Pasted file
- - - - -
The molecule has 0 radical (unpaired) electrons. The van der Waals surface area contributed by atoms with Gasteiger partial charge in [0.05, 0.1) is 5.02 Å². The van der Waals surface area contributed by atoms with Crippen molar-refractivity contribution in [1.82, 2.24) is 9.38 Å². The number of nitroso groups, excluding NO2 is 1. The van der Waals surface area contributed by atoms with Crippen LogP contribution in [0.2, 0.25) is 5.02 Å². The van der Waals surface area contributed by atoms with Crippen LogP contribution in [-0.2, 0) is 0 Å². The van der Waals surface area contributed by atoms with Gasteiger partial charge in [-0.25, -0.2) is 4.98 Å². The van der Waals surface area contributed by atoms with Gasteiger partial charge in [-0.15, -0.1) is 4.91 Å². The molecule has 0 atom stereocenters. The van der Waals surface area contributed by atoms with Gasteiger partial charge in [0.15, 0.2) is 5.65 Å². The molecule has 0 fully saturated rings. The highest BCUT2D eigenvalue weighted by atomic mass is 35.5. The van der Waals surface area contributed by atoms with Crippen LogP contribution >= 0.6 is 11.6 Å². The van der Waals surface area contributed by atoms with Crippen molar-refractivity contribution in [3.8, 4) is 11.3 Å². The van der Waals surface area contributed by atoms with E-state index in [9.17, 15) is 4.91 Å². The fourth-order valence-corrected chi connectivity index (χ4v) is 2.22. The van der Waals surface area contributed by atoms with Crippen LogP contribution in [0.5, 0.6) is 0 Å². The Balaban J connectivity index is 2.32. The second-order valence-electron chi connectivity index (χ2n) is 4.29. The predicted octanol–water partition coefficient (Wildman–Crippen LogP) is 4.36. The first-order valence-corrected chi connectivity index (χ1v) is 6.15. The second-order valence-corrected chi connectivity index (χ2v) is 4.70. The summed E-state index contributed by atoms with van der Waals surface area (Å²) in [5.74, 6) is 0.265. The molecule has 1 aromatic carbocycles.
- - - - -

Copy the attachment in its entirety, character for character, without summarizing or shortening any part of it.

The molecule has 0 radical (unpaired) electrons. The van der Waals surface area contributed by atoms with Gasteiger partial charge in [0.05, 0.1) is 5.02 Å². The van der Waals surface area contributed by atoms with Crippen molar-refractivity contribution in [1.82, 2.24) is 9.38 Å². The number of nitroso groups, excluding NO2 is 1. The van der Waals surface area contributed by atoms with Crippen LogP contribution in [0.2, 0.25) is 5.02 Å². The van der Waals surface area contributed by atoms with Crippen LogP contribution in [-0.2, 0) is 0 Å². The van der Waals surface area contributed by atoms with Gasteiger partial charge in [-0.25, -0.2) is 4.98 Å². The van der Waals surface area contributed by atoms with Gasteiger partial charge in [-0.15, -0.1) is 4.91 Å². The molecule has 0 atom stereocenters. The van der Waals surface area contributed by atoms with Gasteiger partial charge in [0.15, 0.2) is 5.65 Å². The molecule has 0 fully saturated rings. The highest BCUT2D eigenvalue weighted by atomic mass is 35.5. The van der Waals surface area contributed by atoms with Crippen LogP contribution >= 0.6 is 11.6 Å². The van der Waals surface area contributed by atoms with Crippen molar-refractivity contribution in [3.8, 4) is 11.3 Å². The van der Waals surface area contributed by atoms with E-state index in [9.17, 15) is 4.91 Å². The fourth-order valence-corrected chi connectivity index (χ4v) is 2.22. The van der Waals surface area contributed by atoms with Crippen LogP contribution in [0.5, 0.6) is 0 Å². The Balaban J connectivity index is 2.32. The second-order valence-electron chi connectivity index (χ2n) is 4.29. The predicted octanol–water partition coefficient (Wildman–Crippen LogP) is 4.36. The first-order valence-corrected chi connectivity index (χ1v) is 6.15. The second-order valence-corrected chi connectivity index (χ2v) is 4.70. The summed E-state index contributed by atoms with van der Waals surface area (Å²) in [5.74, 6) is 0.265. The molecule has 1 aromatic carbocycles.